Cassio, the Lieutenant, in OthelloÂ Â Â Â Michael Cassio, the lieutenant who supposedly stole away Iagoâ€™s coveted promotion in Shakespeareâ€™s Othello, is a strange sort of character. He shows great appreciation of other people; he is radiant with truth and honor; and yet he patronizes a prostitute, Bianca. This essay will delve into the character of Cassio. Â Blanche Coles in Shakespeareâ€™s Four Giants comments on the character of Cassio: Â In a casual reading of Othello, it may seem that the character of Cassio is not sufficiently well drawn, because, for reasons connected with his portrayal of Iago, Shakespeare delays the full characterization of Cassio until almost the end of the play. However, we have a number of brief revelations of his personality that mark him distinctly â€“ in his genuine anxiety for Othelloâ€™s safety, in his abstaining from taking part in the bold and suggestive comments of Iago to the two women as they wait for Othelloâ€™s ship and, a little later, in his sincere regret about the loss of his reputation after he has partaken of the wine which Iago has forced upon him. (85-86) Â Cassio makes his first appearance in the play in Act 1 Scene 2, when he is conducting the official business of the duke of Venice, namely the request of the â€œhaste-post-haste appearance / Even on the instantâ€ of the general because of the Ottoman threat on Cyprus. Brabantioâ€™s mob briefly delays matters, and then Cassio disappears from the stage until Act 2. He disembarks in Cyprus and graciously announces: â€œThanks, you the valiant of this warlike isle, / That so approve the Moor!â€ After chatting with Montano and other gentlemen of the isle, he welcomes Desdemona, â€œour great captainâ€™s captain,â€ ashore: â€œThe ric... ...s corpse produces a letter which â€œimports the death of Cassio to be undertook / By Roderigoâ€ â€“ another emotional revelation for Michael Cassio. Finally, the ultimate emotional blow to the ex-officer comes when Othello stabs himself and dies: â€œThis did I fear, but thought he had no weapon; / For he was great of heart.â€ Â As â€œlord governorâ€ of the island of Cyprus now, Michael Cassio has charge of the â€œcensure of this hellish villain, / The time, the place, the torture.â€ Lodovico appeals to Cassio to let his justice, not his mercy prevail: â€œO, enforce it!â€ Â WORKS CITED Â Shakespeare, William. Othello. In The Electric Shakespeare. Princeton University. 1996. http://www.eiu.edu/~multilit/studyabroad/othello/othello_all.html No line nos. Â Coles, Blanche. Shakespeareâ€™s Four Giants. Rindge, New Hampshire: Richard Smith Publisher, 1957. Â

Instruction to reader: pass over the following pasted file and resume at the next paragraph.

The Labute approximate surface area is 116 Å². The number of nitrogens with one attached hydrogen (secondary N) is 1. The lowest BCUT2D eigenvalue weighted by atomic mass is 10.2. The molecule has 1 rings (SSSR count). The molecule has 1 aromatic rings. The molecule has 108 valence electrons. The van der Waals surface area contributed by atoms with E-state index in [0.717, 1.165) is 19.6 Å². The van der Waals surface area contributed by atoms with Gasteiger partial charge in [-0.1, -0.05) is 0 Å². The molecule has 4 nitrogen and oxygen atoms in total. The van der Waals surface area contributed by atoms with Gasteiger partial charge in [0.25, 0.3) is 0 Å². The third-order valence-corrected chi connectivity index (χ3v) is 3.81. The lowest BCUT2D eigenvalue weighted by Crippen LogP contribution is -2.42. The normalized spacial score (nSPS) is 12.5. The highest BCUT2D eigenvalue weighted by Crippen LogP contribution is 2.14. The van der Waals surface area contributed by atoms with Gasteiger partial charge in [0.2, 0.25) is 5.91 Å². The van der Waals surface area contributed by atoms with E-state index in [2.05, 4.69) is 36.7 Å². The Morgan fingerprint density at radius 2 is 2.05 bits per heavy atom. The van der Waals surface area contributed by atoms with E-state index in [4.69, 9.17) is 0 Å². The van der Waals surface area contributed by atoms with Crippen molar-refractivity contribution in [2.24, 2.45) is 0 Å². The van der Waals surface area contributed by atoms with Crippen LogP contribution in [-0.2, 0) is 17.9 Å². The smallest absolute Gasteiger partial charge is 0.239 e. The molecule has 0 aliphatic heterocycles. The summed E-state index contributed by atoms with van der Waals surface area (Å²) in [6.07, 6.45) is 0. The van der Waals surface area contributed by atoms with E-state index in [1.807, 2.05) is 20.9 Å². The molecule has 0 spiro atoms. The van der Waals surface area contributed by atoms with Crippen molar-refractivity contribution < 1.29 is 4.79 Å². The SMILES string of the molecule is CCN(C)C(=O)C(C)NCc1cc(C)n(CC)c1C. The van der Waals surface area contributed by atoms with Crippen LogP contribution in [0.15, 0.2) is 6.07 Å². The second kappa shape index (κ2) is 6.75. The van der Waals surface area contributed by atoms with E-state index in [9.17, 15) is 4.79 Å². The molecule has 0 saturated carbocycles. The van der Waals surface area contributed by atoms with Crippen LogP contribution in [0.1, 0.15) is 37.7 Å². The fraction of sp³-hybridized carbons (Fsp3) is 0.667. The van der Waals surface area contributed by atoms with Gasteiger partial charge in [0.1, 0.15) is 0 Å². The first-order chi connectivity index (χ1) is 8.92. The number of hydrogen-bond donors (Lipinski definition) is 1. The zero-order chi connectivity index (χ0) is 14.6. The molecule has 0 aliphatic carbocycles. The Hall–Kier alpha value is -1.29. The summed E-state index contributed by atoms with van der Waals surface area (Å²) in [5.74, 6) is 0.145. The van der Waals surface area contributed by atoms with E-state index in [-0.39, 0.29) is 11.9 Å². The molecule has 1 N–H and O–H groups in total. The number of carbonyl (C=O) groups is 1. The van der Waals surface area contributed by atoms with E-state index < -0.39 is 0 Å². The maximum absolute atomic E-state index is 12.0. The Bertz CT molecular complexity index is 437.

The God of Small Things Book Analysis Character: Esthappen, referred to as Estha, and Rahel are twins. Both are innocent children who are still learning their manners. When they grow up and separate, Rahel moves to America and gets married, and Estha leaves to go with Babu, their father who has left them. When he returns to Ayemenem, Rahel also returns because they have a special bond. Their mother is referred to as Ammu. She raises her children well with structure. Ammu has an affair with Velutha, an untouchable, getting her banished from her home.Velutha is a servant in the Ayemenem home, aand the twins grow to admire him. Mammachi is the twinsâ€™ grandmother; she does not talk much, but often plays the violin. She is married to Pappachi, and he physically abuses Mammachi with a vase until Chacko, their son, tells him to stop. Chacko is the twinsâ€™ uncle. His ex-wife Margaret is British, and they have a daughter named Sophie Mol. Margaret Kochamma and Sophie Mol move to Ayemenem when Joe, Sophie Molâ€™s stepfather, passes away in London. Baby Kochamma is the twinsâ€™ grandaunt.She is very sneaky; for example, she accuses Velutha of raping Ammu, and forces Estha to tell the police that Velutha kidnapped the twins. Conflict: Many conflicts are presented in the book. One major conflict is the affair of Ammu with Velutha. Since he is an untouchable, he is not allowed to even come in contact with a touchable. Because of this affair, Ammu was banished from her own home and died early. Baby Kochamma accused Velutha of raping Ammu, but it was a lie only to protect their family image. Another conflict occurred during the death of Sophie Mol.Sophie Mol joined the twins on a boat when they were trying to escape because Ammu was angry at them. The boat flips, and Sophie Mol drowns in the river. Estha and Rahel are unconscious and wake up next to Velutha, who Baby Kochamma accuses Velutha of kidnapping the twins, and she forces Estha to tell this to the police. Master Plot: One major master plot in the book is forbidden love. Velutha is loved by Ammu, and Estha and Rahel become attached to him later on. However, he is an untouchable servant so this love is forbidden. Because of this, Velutha is fired and Ammu is forced to leave her own home.Another master plot is discovery. Estha and Rahel discover how they family interacts and how certain actions affect the relationships between family members. Another master plot is maturation. This book shows how the twins start off as innocent and naive children, but through experiences, such as Estha with the Orangedrink Lemondrink man, they become more mature as they become adults. Archetype: One archetype that appears in this book is the mother. Ammu has to raise Estha and Rahel on her own because their Babu left them. She is motherly in teaching them manners and being polite in public.She also employs the father archetype. She has the highest authority over the twins and is powerful over them. The self is also sound in this book because Estha and Rahel are basically parts of a whole. They unconsciously think alike and have similar personalities. The trickster in this book is Baby Kochamma. She is deceiving because she forced Estha to tell the police that Velutha kidnapped the twins, in order to make her statement valid and avoid her own persecution for lying to the police. She also accuses Velutha of raping Ammu when they were actually in a secret love affair.Theme: One theme portrayed in this book is tensions between social classes. The book mentions several times where Touchables and Untouchables are not allowed to interact with each other because Touchables are superior. Rahel and Esthaâ€™s family have a higher status than others because they own the pickle company, so they did not interact with poorer people in the book. Estha and Rahel are not allowed to interact with Velutha, but they try to do so anyways. Another theme is betrayal. Chacko is betrayed by Margaret Kochamma, his ex-wife, who does not care about him anymore.The man selling drinks at the theatre betrays Estha. Tone & Irony: Roy writes in various tones. She writes in a sorry tone when describing moments of betrayal and family problems. When writing about the childhood of the twins, she sounds happier because of their innocence. An example of irony is that Comrade Pillai is a communist but does not want Velutha to join the revolution just because he is an untouchable. A revolutionary leader would want all the support he can get, but because Velutha is inferior, he does not accept him.Setting & Location: The book is mainly set in Ayemenem, India during the 1960s. Most of the plot occurs in the Ayemenem House, which is also the Paradise Pickles & Preserves factory they own. Another setting includes the movie theatre called Abhilash Talkies in the city of Kerala when the family goes to watch The Sound of Music. Another setting is in the airport when the family picks up Sophie Mol and Margaret Kochamma. Writerâ€™s Style: Arundhati Royâ€™s style is very different from others. She writes with great detail and incorporates deep imagery.She writes in flashbacks to show how the twinsâ€™ childhoods still affect them as adults. She begins with the familyâ€™s lives when they are older, and go back to when the twins were children. This helps readers know what happens to the family before finding out about the events that occur in between. Symbols: Pappachiâ€™s moth symbolizes fear. It is first mentioned in chapter 2 when Pappachi discovers a new moth species, but does not claim that he discovered it. This moth appears when Ammu is angry at Rahel for talking back to her.It also appears when Rahel realizes that Sophie Mol died by drowning in the river. Another symbol is the toy watch that Rahel wears. It does not function but has a time painted on it. This shows that the tragic events that occurred during the twinsâ€™ childhood are frozen and cannot be changed. These events affected the entire family until the twinsâ€™ adulthood. Summary: The book begins when the Rahel finds out that Estha has returned to Ayemenem, so she returns there as well. A flashback then occurs, and the family is at the funeral of Sophie Mol; the twins are seven years old at this time.Rahel does not understand that Sophie Mol is dead, and believes she is about to be buried alive. The entire family ignores Estha and Rahel throughout the entire funeral. The story fast forwards and Rahel visits their old home in Ayemenem, and Paradise Pickles & Preserves. It is also mentioned how the death of Sophie Mol affected the relationships in their family. Then another flashback occurs, and the family goes to Cochin airport to pick up Sophie Mol and Margaret Kochamma. Before going to the airport, they go to the movies to see The Sound of Music.Here at the theatre, Estha cannot help but sing during the movie so he leaves and goes to the lobby. Here, an Orangedrink Lemondrink Man molests him, and this event haunts him forever. After the movie is over, they stay at a hotel. The next day, they pick up Sophie Mol and Margaret Kochamma from the airport. The twins are rude in greeting them, and Ammu becomes mad at them. The story fast forwards and Rahel meets Comrade Pillai. He shows her a picture of the twins with Sophie Mol before her death. The story flashes back to when the family is leaving the airport to go home.The story is fast forwarded again to when Ammu passes away during work. She is cremated, and Chako and Rahel bring her to the crematorium. Estha is not with them, and a letter is sent to him informing him of Ammusâ€™ death. There is another flashback and Sophie Mol has a welcome party. Rahel begins to bond with Velutha, and Ammu notices him and becomes attracted to him. Estha is not at the party, but he is in the factory. They find an old boat, and row to Velutha. He promises to fix the old boat. It is fast forwarded to the present, and Estha and Rahel meet in a temple.It is flashbacked to Chacko and Margaret Kochammaâ€™s wedding, and this wedding does not last. Margaret divorces Chacko and marries Joe, who dies later on. His death is what made Margaret Kochamma and Sophie Mol move to Ayemenem. Sophie Molâ€™s death is finally described. Baby Kochamma keeps Ammu locked up in her room in order to accuse Velutha of raping her. Velutha supports the communist movement, but Comrade Pillai, the leader of the movement, does not defend Velutha whatsoever. Velutha is banished, and Roy begins to refer to his as the â€œGod of Small Thingsâ€ because of Sophie Molâ€™s short death.Sophie joins the twins on their boat ride down the river. The boat flips over, and Sophie Mol drowns and dies. The twins are unconscious and wake up next to Velutha. Because of this, Baby Kochamma accuses him of kidnapping the twins and she forces Estha to tell the same to the police. After this, Estha leaves Ayamenem and lives with Babu. This affects Rahel because her other half is leaving her. In the present, they meet in Ayamenem again and make love. They continue to meet up at the riverbank and admire â€œthe small thingsâ€, which are creatures that they see there.